Public sector borrowing soared last month, official statistics have revealed, despite the chancellor’s attempts to cut the government’s mounting debt pile.
The Office for National Statistics said government net borrowing, excluding the temporary effects of financial interventions, stood at £15.9bn in August 2011 – some £1.9bn higher than the same month last year.
The government borrowed more after income tax receipts fell for the first time in the month and expenditure rose after an unusually low figure in July, according to the Press Association.
This leaves current net borrowing since March at £51.5bn, down £3.9bn on the same period the previous year.
A Treasury spokesman said: “These are challenging times, but despite economic growth being lower than the OBR’s forecast earlier this year, tax receipts have continued to grow and spending so far this year has grown at the rate the OBR forecast in the Budget.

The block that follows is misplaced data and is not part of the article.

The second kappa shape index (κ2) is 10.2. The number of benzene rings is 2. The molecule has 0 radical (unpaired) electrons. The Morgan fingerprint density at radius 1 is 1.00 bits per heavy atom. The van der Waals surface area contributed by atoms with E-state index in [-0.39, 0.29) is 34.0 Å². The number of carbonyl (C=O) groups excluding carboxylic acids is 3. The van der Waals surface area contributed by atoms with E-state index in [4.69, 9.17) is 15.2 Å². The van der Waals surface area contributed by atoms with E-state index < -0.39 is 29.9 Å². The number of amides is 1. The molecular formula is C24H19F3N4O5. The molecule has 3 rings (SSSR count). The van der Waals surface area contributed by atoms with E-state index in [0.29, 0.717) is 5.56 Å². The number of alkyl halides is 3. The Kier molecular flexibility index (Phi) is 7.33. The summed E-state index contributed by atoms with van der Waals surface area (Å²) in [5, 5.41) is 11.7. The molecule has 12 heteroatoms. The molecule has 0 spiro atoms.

“These figures also include a welcome and substantial downward revision to borrowing so far this year and to overall borrowing last year.”
Net debt, excluding the temporary effects of financial interventions was £944.5 bn, equivalent to 61.4% of GDP.
“At face value, the latest month isn’t very good, but last month was revised much lower and the previous fiscal year revised much lower,” analyst Alan Clarke of Scotia Capital told the BBC.